France vs Yazaki Systems Technologies France, October 2022, CAA de Versailles, Case No. 20VE02286

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Yazaki Systems Technologies France (SY France) is wholly owned by the German company SY Systems Technologie Europe GmbH, which became Yazaki Systems Technologie Europe GmbH (SY Europe) in 2013 following the acquisition of 100% of its shares by the Japanese parent company that created the group, Yazaki Corporation Japan. The group develops and distributes wiring harnesses for the automotive industry.

SY France was subject to an audit for the years 2012, 2013 and 2014 where the tax authorities denied the deductibility of a compensation of EUR 7,000,000 paid to Renault, which was intended to compensate the latter for the damage suffered as a result of an anti-competitive agreement involving several automotive suppliers, including the Yazaki group. According to the tax authorities SY France’s payment to Renault was made on behalf of the Japanese parent which had negotiated the cartel/anti-competitive agreement.

Yazaki France filed an appeal with the Administrative Court which in judgment No. 1802237 of July 7, 2020, rejected its request for reinstatement of  the amount.

An appeal was then filed by SY France with the Administrative Court of Appeal.

Judgement of CAA

The Administrative Court of Appeal set aside the decision of the Administrative Court and allowed SY France’s deduction for the damage-payment to the Renault Group.

4. First, it is not apparent from the terms of the letter of 22 July 2013, which related solely to the fine imposed by the European Commission, that SY Europe undertook to pay any damages owed to Renault as a result of the abovementioned anti-competitive agreement.
5. Secondly, even if the cartel was probably negotiated by the group’s parent companies and not by its national subsidiaries, SY France, as a co-contractor of Renault, was nonetheless at risk of being held liable in the first instance in the event of an action for damages brought by the latter, since the fine imposed by the European Commission on the perpetrators of an anti-competitive practice does not affect the actions for damages which the companies harmed by that practice may bring against the companies which are the perpetrators and does not in any way reduce the amount of damages which may be awarded to them. In this respect, these injured companies may rely on the European Commission’s decision, which constitutes binding evidence of the existence and unlawfulness of the cartel.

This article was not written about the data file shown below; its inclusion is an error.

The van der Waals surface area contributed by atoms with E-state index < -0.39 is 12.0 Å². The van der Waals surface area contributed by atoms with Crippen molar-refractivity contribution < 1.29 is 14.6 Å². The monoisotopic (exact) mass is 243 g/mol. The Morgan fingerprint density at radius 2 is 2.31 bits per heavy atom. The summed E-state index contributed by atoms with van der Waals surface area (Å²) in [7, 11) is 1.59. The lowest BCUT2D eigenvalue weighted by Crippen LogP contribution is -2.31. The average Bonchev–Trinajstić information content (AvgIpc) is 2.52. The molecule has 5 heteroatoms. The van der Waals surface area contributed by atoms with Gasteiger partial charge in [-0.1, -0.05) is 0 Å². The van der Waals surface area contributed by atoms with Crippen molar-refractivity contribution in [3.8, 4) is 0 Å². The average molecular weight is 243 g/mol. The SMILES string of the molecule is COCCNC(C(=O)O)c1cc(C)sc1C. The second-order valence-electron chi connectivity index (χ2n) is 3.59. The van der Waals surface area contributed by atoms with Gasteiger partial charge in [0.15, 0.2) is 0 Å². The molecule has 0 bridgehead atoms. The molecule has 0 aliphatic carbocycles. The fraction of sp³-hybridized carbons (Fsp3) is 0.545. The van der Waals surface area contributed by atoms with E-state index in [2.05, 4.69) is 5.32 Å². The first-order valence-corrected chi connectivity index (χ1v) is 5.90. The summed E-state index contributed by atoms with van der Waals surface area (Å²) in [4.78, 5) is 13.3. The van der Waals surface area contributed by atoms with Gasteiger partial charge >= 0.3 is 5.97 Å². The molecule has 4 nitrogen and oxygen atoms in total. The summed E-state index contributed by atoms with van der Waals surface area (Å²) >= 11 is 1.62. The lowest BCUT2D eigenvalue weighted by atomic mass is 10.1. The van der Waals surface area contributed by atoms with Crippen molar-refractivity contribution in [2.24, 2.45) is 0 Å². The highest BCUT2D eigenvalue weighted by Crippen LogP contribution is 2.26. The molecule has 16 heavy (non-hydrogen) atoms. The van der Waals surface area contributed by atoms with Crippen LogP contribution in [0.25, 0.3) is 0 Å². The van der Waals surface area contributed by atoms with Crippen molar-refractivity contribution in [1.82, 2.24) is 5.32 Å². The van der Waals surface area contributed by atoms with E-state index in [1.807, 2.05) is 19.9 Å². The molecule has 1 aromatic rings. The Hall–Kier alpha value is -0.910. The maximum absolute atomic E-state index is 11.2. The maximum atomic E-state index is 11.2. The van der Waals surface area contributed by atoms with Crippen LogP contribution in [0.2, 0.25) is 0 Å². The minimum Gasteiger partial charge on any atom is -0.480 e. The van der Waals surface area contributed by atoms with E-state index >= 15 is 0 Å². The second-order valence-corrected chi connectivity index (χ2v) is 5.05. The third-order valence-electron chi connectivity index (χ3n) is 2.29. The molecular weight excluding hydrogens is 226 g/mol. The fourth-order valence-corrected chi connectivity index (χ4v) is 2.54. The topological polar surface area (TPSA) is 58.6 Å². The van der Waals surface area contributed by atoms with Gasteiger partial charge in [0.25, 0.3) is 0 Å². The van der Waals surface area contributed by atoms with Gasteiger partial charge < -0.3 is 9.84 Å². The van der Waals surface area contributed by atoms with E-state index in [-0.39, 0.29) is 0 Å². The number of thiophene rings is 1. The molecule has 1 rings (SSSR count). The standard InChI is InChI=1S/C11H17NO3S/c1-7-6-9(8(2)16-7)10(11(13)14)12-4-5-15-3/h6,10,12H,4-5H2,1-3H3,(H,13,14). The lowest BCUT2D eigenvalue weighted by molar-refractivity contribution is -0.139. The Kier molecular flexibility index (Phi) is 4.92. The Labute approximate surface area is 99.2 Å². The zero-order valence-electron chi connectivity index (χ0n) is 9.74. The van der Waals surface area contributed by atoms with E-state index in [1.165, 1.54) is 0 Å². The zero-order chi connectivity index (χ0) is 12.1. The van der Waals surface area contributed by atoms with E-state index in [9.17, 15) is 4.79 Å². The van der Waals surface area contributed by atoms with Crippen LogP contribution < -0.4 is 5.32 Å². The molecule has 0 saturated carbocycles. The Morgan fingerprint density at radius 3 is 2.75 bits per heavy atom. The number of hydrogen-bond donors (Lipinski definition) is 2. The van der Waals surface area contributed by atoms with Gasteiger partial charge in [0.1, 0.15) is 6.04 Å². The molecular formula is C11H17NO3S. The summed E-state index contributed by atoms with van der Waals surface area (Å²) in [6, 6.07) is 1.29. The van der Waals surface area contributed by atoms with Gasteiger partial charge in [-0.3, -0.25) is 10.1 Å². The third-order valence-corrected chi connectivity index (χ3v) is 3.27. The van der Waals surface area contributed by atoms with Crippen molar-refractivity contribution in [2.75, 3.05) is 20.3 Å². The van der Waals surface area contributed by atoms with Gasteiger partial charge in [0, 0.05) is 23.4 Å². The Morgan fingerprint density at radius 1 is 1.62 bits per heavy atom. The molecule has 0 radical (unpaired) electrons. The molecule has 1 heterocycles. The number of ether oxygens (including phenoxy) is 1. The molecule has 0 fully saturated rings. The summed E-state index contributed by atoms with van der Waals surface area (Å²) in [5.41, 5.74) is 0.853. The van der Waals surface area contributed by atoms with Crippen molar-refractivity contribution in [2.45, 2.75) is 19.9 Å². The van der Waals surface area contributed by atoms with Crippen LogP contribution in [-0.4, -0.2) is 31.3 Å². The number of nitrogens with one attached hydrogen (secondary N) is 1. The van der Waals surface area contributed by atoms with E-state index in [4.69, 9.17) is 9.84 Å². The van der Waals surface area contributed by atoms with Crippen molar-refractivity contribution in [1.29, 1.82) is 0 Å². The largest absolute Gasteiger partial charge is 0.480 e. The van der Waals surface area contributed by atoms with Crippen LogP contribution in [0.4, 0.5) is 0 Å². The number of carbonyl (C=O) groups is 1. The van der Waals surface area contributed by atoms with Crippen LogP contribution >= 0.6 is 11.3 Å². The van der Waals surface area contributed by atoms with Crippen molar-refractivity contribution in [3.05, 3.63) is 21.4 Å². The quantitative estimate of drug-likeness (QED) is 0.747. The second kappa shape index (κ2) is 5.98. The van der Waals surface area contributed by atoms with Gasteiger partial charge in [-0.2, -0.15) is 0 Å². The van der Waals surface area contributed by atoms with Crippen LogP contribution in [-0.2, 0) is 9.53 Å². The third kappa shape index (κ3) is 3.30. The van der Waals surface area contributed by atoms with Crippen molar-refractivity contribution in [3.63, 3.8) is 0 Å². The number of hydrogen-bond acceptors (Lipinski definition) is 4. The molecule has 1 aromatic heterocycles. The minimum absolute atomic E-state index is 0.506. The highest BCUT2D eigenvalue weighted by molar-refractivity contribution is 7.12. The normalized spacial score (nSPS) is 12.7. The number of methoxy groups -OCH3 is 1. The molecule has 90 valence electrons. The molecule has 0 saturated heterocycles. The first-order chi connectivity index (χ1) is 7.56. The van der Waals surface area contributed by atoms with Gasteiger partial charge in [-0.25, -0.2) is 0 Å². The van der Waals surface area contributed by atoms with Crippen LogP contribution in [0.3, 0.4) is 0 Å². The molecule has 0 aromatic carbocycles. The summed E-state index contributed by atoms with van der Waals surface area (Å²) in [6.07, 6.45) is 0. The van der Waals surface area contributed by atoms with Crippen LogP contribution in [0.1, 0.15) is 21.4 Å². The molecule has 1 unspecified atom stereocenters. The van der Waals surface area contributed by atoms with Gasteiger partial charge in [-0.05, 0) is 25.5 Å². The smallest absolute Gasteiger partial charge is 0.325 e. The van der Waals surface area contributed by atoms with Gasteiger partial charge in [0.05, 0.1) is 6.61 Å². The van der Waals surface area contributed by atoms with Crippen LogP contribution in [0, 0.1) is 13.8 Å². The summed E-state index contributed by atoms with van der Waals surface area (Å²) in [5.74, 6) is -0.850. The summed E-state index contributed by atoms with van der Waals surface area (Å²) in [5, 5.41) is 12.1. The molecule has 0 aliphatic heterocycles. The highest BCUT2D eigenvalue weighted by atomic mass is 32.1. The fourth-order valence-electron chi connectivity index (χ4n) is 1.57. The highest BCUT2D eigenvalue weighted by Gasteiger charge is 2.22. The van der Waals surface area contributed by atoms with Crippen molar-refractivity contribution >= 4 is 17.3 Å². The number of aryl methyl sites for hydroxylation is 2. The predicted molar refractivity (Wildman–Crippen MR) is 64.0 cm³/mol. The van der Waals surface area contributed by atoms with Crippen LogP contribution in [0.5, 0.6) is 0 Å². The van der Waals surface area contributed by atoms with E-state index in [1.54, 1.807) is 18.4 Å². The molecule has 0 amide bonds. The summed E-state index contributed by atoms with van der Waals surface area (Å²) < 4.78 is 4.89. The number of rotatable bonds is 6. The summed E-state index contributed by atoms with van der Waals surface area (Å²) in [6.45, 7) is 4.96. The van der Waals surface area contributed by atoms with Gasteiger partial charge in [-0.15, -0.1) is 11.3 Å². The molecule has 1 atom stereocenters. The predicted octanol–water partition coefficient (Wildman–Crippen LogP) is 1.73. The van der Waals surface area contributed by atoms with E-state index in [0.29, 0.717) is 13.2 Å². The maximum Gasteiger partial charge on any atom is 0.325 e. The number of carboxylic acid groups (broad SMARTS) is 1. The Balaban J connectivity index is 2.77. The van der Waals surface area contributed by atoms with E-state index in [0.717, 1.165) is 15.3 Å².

6. Thirdly, SY France had a commercial interest in paying that compensation, since Renault is its sole customer and a new contract, expected to generate a turnover over the next five years of EUR 174 846 245, was awarded to it in March 2014.
7. It follows that the payment by SY France of the sum of EUR 7 million to Renault was incurred in the interests of its operations and constitutes a deductible expense.
8. Secondly, under the terms of Article 57 of the General Tax Code, applicable to corporation tax by virtue of Article 209 of that Code, in the version in force at the time of the tax period at issue: ‘For the purposes of determining the income tax due by undertakings which are dependent (….) of companies located outside France, the profits indirectly transferred to the latter, either by way of an increase or decrease in purchase or sale prices, or by any other means, are incorporated into the results shown in the accounts. (…) “. In the case of a company which is taxable in France, these provisions establish, as soon as the administration establishes the existence of a link of dependence and a practice falling within their scope, a presumption of indirect transfer of profits which can only be usefully challenged by the company if it provides proof that the advantages it granted were justified by the obtaining of consideration.
9 It follows from the foregoing that, even supposing that Yazaki Corporation Japan had received an advantage in the form of the release from liability provided for in the settlement agreement signed with Renault, that advantage was not without consideration for SY France. SY France had an interest in paying that compensation, since, as a co-contractor of Renault, an action for damages brought by the latter company would have been of primary concern to it. In addition, the signing of the agreement enabled it to retain its sole customer and to be awarded a new contract in March 2014 representing a turnover of more than EUR 170 million over the next five years. Consequently, the administration has not shown that, by paying the compensation of EUR 7 000 000, Yazaki France granted an advantage for which there was no consideration and made an indirect transfer of profits.
10 It follows from all the foregoing that Yazaki Systems Technologies France is entitled to maintain that, by the judgment under appeal, the Tribunal administratif de Versailles wrongly rejected its claim.


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